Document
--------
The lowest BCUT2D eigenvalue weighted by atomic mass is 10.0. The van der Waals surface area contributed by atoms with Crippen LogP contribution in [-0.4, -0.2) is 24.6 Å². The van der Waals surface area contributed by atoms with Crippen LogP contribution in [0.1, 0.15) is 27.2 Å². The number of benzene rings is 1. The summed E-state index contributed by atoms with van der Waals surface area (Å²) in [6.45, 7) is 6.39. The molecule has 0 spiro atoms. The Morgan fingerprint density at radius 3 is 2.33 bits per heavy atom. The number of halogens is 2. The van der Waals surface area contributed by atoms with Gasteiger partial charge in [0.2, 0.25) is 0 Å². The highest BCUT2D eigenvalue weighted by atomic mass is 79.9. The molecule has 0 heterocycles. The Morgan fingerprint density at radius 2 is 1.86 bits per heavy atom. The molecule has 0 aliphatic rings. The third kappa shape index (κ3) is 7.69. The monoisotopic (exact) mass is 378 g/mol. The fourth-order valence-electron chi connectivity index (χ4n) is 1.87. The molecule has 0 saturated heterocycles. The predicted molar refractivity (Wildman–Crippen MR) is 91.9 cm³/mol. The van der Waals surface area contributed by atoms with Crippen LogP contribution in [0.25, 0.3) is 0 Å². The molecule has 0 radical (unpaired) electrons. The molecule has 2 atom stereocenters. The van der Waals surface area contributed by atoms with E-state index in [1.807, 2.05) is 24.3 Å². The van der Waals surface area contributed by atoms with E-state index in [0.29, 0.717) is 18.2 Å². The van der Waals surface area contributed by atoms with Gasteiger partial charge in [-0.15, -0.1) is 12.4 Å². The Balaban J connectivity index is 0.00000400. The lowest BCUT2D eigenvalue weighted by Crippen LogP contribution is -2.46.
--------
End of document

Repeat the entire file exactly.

The lowest BCUT2D eigenvalue weighted by atomic mass is 10.0. The van der Waals surface area contributed by atoms with Crippen LogP contribution in [-0.4, -0.2) is 24.6 Å². The van der Waals surface area contributed by atoms with Crippen LogP contribution in [0.1, 0.15) is 27.2 Å². The number of benzene rings is 1. The summed E-state index contributed by atoms with van der Waals surface area (Å²) in [6.45, 7) is 6.39. The molecule has 0 spiro atoms. The Morgan fingerprint density at radius 3 is 2.33 bits per heavy atom. The number of halogens is 2. The van der Waals surface area contributed by atoms with Gasteiger partial charge in [0.2, 0.25) is 0 Å². The highest BCUT2D eigenvalue weighted by atomic mass is 79.9. The molecule has 0 heterocycles. The Morgan fingerprint density at radius 2 is 1.86 bits per heavy atom. The molecule has 0 aliphatic rings. The third kappa shape index (κ3) is 7.69. The monoisotopic (exact) mass is 378 g/mol. The fourth-order valence-electron chi connectivity index (χ4n) is 1.87. The molecule has 0 saturated heterocycles. The predicted molar refractivity (Wildman–Crippen MR) is 91.9 cm³/mol. The van der Waals surface area contributed by atoms with Crippen LogP contribution in [0.25, 0.3) is 0 Å². The molecule has 0 radical (unpaired) electrons. The molecule has 2 atom stereocenters. The van der Waals surface area contributed by atoms with E-state index in [1.807, 2.05) is 24.3 Å². The van der Waals surface area contributed by atoms with E-state index in [0.29, 0.717) is 18.2 Å². The van der Waals surface area contributed by atoms with Gasteiger partial charge in [-0.15, -0.1) is 12.4 Å². The Balaban J connectivity index is 0.00000400. The lowest BCUT2D eigenvalue weighted by Crippen LogP contribution is -2.46.